Resource-Specific Tips

Have students practice their friendly letter writing skills by writing to pen pals with students in another class or school.
Did you know that Writing A-Z has video interviews with authors? Have students watch these videos to inspire and motivate their writing.
Have students create their own author videos using the Interview Process Writing Lesson to create the questions to interview authors. Have students interview each other about writing that has been placed in the online Kids Writing Library.
Help students draft a business email or business letter to ask a children's book author for an interview. Arrange a video chat with the author or have the author visit the class, and have students create interview questions as a whole class before talking with the author.
Cut the text writing prompts into strips. Staple each strip to a sheet of writing paper and pass one paper to each student. Have students write a second sentence to the "story," and then pass the paper to the next student. Have those students write the third sentence. Continue for a designated number of passes or until a specific time.

Publishing and Presentation

Motivate student writing by establishing a storytelling festival in your school where students can read/perform their compositions in front of an audience.
Have classroom volunteers help type/bind student compositions into books. Have students illustrate their stories and place them in class book bins or the school library for other students to check out and read.
Use books in the Kids Writing Library to read aloud to the whole class each day. Have the student who wrote the book sit at the front of the class to respond to questions about the book as the featured author of the day.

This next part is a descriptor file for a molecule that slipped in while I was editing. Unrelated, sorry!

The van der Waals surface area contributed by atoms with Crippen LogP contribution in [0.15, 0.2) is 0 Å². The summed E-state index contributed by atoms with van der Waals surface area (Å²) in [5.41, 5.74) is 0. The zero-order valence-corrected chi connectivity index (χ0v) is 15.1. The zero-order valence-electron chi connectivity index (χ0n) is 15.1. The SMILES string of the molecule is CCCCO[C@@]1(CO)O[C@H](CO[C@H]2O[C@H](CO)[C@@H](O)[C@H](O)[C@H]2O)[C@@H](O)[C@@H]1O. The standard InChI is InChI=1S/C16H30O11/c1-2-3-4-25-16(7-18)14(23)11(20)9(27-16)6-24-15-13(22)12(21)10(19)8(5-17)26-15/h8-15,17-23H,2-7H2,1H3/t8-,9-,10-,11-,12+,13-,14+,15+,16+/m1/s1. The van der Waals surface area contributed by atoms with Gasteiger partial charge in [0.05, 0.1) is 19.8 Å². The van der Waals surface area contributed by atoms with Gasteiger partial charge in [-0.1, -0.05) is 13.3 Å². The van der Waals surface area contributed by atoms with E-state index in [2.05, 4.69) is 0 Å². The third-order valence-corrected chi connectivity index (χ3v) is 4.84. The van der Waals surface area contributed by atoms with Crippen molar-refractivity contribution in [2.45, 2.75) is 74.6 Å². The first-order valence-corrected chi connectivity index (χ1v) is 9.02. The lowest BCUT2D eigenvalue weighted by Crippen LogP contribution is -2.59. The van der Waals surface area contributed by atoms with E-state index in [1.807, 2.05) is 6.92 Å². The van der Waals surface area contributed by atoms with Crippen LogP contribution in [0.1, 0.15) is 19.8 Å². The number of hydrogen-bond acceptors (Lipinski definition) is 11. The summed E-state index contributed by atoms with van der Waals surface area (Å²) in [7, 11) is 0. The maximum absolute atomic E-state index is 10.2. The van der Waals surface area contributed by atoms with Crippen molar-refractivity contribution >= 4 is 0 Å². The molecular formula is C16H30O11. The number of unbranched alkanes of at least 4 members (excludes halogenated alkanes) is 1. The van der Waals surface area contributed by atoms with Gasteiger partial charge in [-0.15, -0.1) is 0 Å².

Have the entire school teach the informational report lesson and have students write a report on the same topic. Display the reports during Open House. Students and parents will see how writing progresses through the developmental levels.
Remember: The online writing tools can be used to help students generate work products, such as a book or written presentation, as part of project-based learning.
Create pairs or groups of students to collaborate on making a book in the Build-a-Book online writing tool to share with the class.
Have students login to the Process Writing Workshop to apply what they have learned in Process Writing Lessons. Make assignments or have students write independently within the online tool.

Sister Website Connections

Did you know that you can use the leveled books on Reading A-Z to support the lessons on writing genres? Look for models or examples of informative/explanatory, narrative, opinion/argument, and transactional writing.
Did you know that sister site Raz-Kids shares some resources with Reading A-Z? On this site, students can listen to and read examples of informative/explanatory, narrative, opinion/argument, and transactional compositions before formally teaching the lesson on a particular text type.